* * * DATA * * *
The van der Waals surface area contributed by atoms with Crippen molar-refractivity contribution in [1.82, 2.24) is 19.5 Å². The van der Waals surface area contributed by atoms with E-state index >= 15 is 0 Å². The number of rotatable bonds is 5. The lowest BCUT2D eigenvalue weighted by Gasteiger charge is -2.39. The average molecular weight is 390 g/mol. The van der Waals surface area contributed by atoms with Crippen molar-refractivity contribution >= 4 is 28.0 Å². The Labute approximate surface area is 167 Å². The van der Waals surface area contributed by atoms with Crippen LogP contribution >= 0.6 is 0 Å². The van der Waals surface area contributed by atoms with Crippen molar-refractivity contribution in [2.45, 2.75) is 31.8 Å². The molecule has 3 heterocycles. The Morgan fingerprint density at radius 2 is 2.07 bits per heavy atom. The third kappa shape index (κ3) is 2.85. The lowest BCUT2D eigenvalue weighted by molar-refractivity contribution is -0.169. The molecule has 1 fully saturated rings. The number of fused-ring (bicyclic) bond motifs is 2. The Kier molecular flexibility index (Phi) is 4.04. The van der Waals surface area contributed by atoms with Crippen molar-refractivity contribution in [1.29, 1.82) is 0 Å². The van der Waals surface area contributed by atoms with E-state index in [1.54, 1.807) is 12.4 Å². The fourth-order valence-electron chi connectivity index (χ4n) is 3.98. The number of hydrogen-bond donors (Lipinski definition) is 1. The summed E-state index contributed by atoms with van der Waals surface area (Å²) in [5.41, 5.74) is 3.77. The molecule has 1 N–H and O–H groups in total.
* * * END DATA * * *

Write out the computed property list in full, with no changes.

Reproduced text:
The van der Waals surface area contributed by atoms with Crippen molar-refractivity contribution in [1.82, 2.24) is 19.5 Å². The van der Waals surface area contributed by atoms with E-state index >= 15 is 0 Å². The number of rotatable bonds is 5. The lowest BCUT2D eigenvalue weighted by Gasteiger charge is -2.39. The average molecular weight is 390 g/mol. The van der Waals surface area contributed by atoms with Crippen molar-refractivity contribution >= 4 is 28.0 Å². The Labute approximate surface area is 167 Å². The van der Waals surface area contributed by atoms with Crippen LogP contribution >= 0.6 is 0 Å². The van der Waals surface area contributed by atoms with Crippen molar-refractivity contribution in [2.45, 2.75) is 31.8 Å². The molecule has 3 heterocycles. The Morgan fingerprint density at radius 2 is 2.07 bits per heavy atom. The third kappa shape index (κ3) is 2.85. The lowest BCUT2D eigenvalue weighted by molar-refractivity contribution is -0.169. The molecule has 1 fully saturated rings. The number of fused-ring (bicyclic) bond motifs is 2. The Kier molecular flexibility index (Phi) is 4.04. The van der Waals surface area contributed by atoms with Crippen molar-refractivity contribution in [1.29, 1.82) is 0 Å². The van der Waals surface area contributed by atoms with E-state index in [1.54, 1.807) is 12.4 Å². The fourth-order valence-electron chi connectivity index (χ4n) is 3.98. The number of hydrogen-bond donors (Lipinski definition) is 1. The summed E-state index contributed by atoms with van der Waals surface area (Å²) in [5.41, 5.74) is 3.77. The molecule has 1 N–H and O–H groups in total.